In this series, we’ll be spotlighting SEL Ambassadors from the Move This World community.
The start of the school year – this school year especially – is full of many emotions. We’re excited to be back together, filled with momentum and enthusiasm to meet new students and reconnect with colleagues. We may also feel overwhelmed by the hustle and bustle of another year, or frustrated with all of the new technology that teachers need to learn and use this year.
Some districts are lucky enough to have the supports of TOSA’s or Teachers on Special Assignment. We’ve heard about TOSA’s innovating the ways that they offer support to educators at the start of this school year by expanding their collaboration efforts, offering more virtual office hours, and leading professional development workshops around new technologies. When it comes to social emotional learning, TOSA’s are incredible resources to support, promote, and advance SEL practices throughout a district.
We recently spoke with Student Services Teacher James Norris from Eastside Union School District in California to learn more about how he supports SEL in his community.
MTW: What does SEL look like in your community?
Mr. Norris: We have been working with Move This World for the last two years and up until the Pandemic hit and schools closed down, we were headed in a good direction. We had begun to have bigger conversations about helping the whole child. This has been a welcomed shift from just academics and we are starting to see and monitor the progress of our schools through Panorama.
Panorama Education is a Move This World partner and provides SEL assessments for schools and districts.
MTW: How did you know your community needed the support of an SEL program?
Mr. Norris: Dr. Lightle and Dr. Smith, our Superintendent and Assistant Superintendent, along with our leadership teams looked at the Panorama data and recognized the need. That is to say, that the data showed us that this was a component of our school program that needed work.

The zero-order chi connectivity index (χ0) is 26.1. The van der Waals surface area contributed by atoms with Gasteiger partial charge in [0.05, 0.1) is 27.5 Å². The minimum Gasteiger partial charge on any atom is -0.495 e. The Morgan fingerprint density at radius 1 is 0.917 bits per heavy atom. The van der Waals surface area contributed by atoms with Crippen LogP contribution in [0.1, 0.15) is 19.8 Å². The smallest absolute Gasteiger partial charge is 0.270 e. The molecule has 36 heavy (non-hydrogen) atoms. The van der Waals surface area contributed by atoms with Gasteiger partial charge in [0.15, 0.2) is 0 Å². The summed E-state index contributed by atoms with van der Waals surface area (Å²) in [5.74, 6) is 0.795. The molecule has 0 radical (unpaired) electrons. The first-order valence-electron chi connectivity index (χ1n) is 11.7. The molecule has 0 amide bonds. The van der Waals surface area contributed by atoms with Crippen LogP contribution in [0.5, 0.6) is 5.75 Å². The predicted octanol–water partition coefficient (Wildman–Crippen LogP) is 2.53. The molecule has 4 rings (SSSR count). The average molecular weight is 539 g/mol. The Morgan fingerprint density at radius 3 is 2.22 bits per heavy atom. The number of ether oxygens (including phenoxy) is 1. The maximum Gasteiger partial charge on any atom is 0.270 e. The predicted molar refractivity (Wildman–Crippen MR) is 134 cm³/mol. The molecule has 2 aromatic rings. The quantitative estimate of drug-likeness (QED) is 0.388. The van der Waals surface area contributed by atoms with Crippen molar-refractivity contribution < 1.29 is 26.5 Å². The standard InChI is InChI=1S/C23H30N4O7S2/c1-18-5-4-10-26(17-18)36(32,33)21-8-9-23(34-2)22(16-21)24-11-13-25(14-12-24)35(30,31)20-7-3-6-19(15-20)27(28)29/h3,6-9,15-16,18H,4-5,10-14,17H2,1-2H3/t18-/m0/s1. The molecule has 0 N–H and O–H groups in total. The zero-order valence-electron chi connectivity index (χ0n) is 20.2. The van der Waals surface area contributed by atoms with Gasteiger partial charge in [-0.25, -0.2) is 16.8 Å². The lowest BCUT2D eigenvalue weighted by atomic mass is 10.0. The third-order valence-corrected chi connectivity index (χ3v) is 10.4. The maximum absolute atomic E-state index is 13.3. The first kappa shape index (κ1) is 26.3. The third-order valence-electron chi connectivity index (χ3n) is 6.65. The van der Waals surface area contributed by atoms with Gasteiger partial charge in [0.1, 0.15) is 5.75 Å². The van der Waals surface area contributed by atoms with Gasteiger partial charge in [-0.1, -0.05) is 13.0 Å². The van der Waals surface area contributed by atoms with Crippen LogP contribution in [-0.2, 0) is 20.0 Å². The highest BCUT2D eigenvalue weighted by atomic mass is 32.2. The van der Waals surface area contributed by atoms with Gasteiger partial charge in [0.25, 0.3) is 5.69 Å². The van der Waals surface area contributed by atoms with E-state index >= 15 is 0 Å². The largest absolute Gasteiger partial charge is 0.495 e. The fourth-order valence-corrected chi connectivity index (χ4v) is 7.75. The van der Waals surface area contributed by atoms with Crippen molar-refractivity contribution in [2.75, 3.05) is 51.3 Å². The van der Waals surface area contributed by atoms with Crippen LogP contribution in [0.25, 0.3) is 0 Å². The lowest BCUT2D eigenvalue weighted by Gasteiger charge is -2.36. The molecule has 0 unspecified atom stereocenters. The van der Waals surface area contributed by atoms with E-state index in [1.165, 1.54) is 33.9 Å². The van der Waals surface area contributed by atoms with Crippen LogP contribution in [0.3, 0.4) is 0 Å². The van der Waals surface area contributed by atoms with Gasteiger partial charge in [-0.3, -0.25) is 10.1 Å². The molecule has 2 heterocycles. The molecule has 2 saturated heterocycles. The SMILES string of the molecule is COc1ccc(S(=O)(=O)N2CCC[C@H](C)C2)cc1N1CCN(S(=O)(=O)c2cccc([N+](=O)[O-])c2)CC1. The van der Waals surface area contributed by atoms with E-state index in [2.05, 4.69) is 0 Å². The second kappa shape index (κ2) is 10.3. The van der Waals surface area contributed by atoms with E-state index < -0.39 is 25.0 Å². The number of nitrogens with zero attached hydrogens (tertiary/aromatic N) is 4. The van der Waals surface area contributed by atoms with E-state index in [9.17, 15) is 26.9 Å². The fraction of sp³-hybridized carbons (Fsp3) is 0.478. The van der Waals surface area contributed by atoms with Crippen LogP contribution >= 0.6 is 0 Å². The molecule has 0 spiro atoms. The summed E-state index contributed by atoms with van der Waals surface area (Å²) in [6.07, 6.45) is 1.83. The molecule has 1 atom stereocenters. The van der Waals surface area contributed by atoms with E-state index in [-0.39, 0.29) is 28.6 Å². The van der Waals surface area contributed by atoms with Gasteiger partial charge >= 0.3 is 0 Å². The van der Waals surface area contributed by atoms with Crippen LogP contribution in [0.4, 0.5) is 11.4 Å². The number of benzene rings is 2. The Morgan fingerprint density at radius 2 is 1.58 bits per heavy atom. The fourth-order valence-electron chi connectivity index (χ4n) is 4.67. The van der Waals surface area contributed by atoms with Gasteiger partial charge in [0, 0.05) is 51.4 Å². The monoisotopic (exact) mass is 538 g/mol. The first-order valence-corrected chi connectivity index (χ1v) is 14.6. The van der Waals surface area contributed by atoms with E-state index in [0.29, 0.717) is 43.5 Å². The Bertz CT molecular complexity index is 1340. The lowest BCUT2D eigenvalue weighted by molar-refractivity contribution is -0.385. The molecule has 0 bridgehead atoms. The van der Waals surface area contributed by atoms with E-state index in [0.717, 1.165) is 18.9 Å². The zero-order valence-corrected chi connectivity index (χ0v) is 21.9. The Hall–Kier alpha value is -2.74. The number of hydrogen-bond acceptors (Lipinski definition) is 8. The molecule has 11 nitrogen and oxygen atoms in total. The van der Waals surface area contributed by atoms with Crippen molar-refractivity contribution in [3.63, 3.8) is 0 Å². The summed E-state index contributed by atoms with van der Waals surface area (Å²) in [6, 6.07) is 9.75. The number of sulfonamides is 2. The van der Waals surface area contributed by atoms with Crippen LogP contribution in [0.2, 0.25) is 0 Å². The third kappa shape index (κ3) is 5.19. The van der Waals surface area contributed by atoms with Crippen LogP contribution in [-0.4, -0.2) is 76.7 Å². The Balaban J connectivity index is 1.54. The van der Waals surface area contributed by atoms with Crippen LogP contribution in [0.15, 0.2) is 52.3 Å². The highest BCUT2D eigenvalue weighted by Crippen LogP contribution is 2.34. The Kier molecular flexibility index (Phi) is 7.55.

MTW: How has a comprehensive SEL curriculum impacted your community?
Mr. Norris: We have given the students and teachers tools to be able to express themselves more clearly. This has given a common language to Staff and students which is fostering better relationships. In a nutshell, with the ability to better communicate we will better be able to service the students’ needs and meet them where they are at. Especially in this virtual environment we need to foster the skills so that people know how to ask for help. And for us to have success as a district.
MTW: Tell me about a time that you noticed the impact of SEL on a specific student, class, staff member, or family in your community.
Mr. Norris: Our middle school has transitioned to a place that is calming. The environment during the first year of MTW was rife with loud disagreements and physical altercations. Emotions were running high throughout the school yard. Although I cannot mention a particular student, walking on the campus as a whole has become a joy. The interactions between students [as well as between] students and adults have become more social, and being on campus has regained joy. [I’m] not sure how or when we will return to campus, however my hope is that we will continue to move in a healthy social emotional direction for all stakeholders.
MTW: What advice do you have for schools that are new to implementing an SEL curriculum?
Mr. Norris: The key is the adults going through the program with the kids. Please make sure that they overcome the adult desire to be comfortable all the time. We must take risks in order to impact our kids. With that said, we can’t help but be successful in raising healthy kids.
Thank you, James, for all that you do to Move This World in your school community! We hope you find some valuable takeaways to support social emotional learning in your school community.
To learn more about Move This World’s PreK-12 SEL programs, connect with us here.
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